In this post I will address the five main mindset changes that I believe entrepreneurs should make. Our ideas, passions, and creative dreams are here for a reason. Our main purpose on the planet is to create and to be of service.
Mindset Change 1: Stop Indulging In Petty Thoughts
Train yourself to be bold and be of service. We all should give up the indulgence in our thoughts that say:
- I’m not good enough.
- Who am I to do this?
- What if no one likes me?
- What if no one buys my book or signs up for my program?
- What if it doesn’t work?
These are all whiny, crappy little thoughts that have absolutely no basis in reality. Remember, you have a mind but you are not your mind and you are also not those petty little, whiny thoughts that you have in your mind.
No matter what that crap talker is saying up in your brain, it has no relevance on reality. I am training myself to hear my crap talker, then saying “Yeah, thanks for sharing” and then get back into what I’m up to because it’s making all the difference in my world . I know that many of you have those thoughts, regardless of whether you’ve been in business for years or you’re just starting out.
If you’re transitioning into a new part of your business, I am sure you’re having considerations such as, “Uh-oh, what if this doesn’t work? What if no one likes it?” Listening to those very thoughts is like putting your foot on the brake of your life and then weeks, months and years go by without results (well, none that you'd want). Whatever you’re working on right now, whatever you’re dreaming up, whatever idea or business that you want to see grow or come into reality, you have to be willing to set aside those thoughts, to not give them any credence, to not believe them and simply get yourself into action.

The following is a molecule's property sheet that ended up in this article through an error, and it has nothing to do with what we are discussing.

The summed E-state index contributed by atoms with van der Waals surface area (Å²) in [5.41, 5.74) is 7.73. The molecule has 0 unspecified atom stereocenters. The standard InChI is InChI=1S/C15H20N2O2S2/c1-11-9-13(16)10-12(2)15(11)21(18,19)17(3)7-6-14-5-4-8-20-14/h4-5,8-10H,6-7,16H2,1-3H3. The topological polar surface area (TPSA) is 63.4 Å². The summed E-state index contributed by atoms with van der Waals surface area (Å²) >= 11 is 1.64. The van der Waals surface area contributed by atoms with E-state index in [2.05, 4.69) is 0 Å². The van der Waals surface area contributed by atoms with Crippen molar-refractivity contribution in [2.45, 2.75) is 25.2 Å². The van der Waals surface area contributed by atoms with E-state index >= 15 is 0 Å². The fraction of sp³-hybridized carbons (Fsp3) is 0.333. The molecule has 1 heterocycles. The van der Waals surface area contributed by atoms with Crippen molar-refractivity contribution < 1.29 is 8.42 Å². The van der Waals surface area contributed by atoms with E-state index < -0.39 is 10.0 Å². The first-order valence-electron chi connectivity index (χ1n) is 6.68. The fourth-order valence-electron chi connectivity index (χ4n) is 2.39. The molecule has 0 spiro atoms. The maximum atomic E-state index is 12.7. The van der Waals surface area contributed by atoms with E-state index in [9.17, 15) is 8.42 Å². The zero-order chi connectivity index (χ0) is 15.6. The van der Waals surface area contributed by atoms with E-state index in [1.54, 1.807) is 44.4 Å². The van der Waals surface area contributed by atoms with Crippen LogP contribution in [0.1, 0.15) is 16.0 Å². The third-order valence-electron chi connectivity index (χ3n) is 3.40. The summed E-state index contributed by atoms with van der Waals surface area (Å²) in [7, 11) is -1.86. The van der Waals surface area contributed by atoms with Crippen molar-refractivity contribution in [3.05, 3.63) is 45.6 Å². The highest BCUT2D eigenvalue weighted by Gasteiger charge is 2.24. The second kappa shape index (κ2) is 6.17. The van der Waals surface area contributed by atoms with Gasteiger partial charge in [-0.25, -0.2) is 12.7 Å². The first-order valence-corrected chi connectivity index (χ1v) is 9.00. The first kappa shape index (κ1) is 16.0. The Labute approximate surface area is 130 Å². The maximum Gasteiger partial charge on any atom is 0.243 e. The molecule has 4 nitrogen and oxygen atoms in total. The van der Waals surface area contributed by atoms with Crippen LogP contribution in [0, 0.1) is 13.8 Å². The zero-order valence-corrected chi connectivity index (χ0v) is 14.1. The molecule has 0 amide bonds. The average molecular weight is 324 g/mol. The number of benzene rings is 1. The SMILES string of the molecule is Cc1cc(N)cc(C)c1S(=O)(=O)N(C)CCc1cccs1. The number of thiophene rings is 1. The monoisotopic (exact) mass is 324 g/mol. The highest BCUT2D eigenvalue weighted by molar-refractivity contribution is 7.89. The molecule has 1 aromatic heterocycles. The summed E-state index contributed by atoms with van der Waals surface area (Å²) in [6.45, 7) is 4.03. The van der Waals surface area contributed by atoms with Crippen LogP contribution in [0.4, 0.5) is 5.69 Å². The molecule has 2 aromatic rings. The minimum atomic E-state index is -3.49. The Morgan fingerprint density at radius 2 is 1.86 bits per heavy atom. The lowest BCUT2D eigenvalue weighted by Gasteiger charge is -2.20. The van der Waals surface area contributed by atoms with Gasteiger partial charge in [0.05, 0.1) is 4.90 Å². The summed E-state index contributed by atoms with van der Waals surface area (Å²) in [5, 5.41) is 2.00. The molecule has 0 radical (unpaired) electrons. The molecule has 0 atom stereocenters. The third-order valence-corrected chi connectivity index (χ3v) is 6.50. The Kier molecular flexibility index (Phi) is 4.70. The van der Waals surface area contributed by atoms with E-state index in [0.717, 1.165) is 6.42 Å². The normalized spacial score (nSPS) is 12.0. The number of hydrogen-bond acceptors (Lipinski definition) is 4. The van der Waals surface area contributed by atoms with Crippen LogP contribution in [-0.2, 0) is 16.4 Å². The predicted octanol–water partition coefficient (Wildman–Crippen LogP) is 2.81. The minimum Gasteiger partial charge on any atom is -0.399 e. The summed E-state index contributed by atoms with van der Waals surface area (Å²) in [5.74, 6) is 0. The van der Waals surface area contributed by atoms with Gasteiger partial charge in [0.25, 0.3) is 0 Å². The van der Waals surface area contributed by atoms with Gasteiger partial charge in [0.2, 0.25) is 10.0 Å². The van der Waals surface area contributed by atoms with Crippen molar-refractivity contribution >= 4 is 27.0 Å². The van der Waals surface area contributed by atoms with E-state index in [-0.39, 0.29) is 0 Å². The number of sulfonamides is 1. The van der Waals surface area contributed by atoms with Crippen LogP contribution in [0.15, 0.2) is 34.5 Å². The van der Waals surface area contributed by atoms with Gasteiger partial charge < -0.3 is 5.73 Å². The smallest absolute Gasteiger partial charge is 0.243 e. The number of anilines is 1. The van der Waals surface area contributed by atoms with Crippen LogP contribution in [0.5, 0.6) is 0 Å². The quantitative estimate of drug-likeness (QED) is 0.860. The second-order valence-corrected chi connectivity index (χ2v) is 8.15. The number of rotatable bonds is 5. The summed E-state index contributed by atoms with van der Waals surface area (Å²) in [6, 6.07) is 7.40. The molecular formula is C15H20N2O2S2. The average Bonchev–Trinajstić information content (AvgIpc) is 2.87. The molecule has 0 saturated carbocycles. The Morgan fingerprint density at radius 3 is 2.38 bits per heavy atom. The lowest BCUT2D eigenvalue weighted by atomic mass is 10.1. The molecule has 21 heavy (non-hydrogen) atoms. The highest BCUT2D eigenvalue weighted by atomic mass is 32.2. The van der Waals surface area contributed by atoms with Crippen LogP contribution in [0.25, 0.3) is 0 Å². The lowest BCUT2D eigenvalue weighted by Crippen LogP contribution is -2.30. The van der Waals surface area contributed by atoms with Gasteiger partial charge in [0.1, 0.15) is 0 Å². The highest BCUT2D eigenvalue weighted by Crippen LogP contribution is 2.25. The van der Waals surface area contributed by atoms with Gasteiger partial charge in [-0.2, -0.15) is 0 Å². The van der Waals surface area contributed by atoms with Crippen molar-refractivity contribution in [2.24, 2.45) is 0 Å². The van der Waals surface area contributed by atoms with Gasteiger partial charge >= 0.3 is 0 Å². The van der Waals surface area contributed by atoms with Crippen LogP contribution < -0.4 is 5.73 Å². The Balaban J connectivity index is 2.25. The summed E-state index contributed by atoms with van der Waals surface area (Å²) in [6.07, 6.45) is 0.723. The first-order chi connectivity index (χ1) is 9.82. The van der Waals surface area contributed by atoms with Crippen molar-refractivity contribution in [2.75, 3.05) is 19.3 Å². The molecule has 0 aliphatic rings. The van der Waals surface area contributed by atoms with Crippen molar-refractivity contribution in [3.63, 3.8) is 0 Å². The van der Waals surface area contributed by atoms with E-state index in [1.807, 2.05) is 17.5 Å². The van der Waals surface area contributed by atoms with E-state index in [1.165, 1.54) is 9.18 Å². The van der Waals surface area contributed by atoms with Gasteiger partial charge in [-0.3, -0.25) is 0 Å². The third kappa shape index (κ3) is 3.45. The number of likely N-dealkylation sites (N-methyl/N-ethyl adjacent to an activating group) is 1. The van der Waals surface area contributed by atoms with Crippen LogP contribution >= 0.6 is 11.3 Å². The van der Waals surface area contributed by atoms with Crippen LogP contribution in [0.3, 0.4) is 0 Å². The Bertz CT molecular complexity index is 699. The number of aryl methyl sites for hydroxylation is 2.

I want to share an inspiring story that was in the news years ago. It is about an incredible eight-year-old who demonstrates that if she could do it, you can do it also. The title of the article is “Girl Scout’s Cookie-Selling Scheme Crumbles”:
The interesting thing was she was invited to talk with Matt Lauer on “The Today Show” where she said that she and her friends were looking through magazines that had Girl Scout camps and thought that it would be really fun. She knew that selling 12,000 boxes would be enough to send her troop to summer camp. Wild tried selling cookies the old-fashioned way, hitting neighborhoods and businesses. But then she approached her dad and asked, ‘Why can’t we use what you do at work?’. So her dad, Bryan, obliged by helping his daughter put a decidedly modern twist on the nearly 100-year-old tradition of Girl Scout entrepreneurship.” She moved over 700 units at $3.50 each before disapproving parents complained. That is whooping $2,450 in cookie sales by an eight-year-old who was being innovative and put a video online.
What really struck me was that this eight-year-old said, “Why not? I have this idea. I want to take all my friends to Girl Scout summer camp.” She had a huge “why”. This young girl is a budding entrepreneur. If an eight-year-old can bypass her thoughts about, “Well, what if it doesn’t work?” and just go and do it, you can too. Use Wild as a little inspiration as I’m doing to just say, “You know what? We’re going to do this.”
Mindset Change 2: Turn Pro
Turning pro is really about giving up being an amateur/hobbyist and giving yourself permission to be fully professional at everything you’re doing–including your business but not limited to it. From the moment you wake up, until the moment you go to bed, be professional no matter where you find yourself. That doesn’t mean you have to be stiff or serious. Just handle things with excellence and presence.
The following is an excerpt from an amazing book, The War of Art, by Steven Pressfield. If you don’t have this book, I highly recommend getting it. Talking about “A Professional Acts in the Face of Fear”, Steven writes: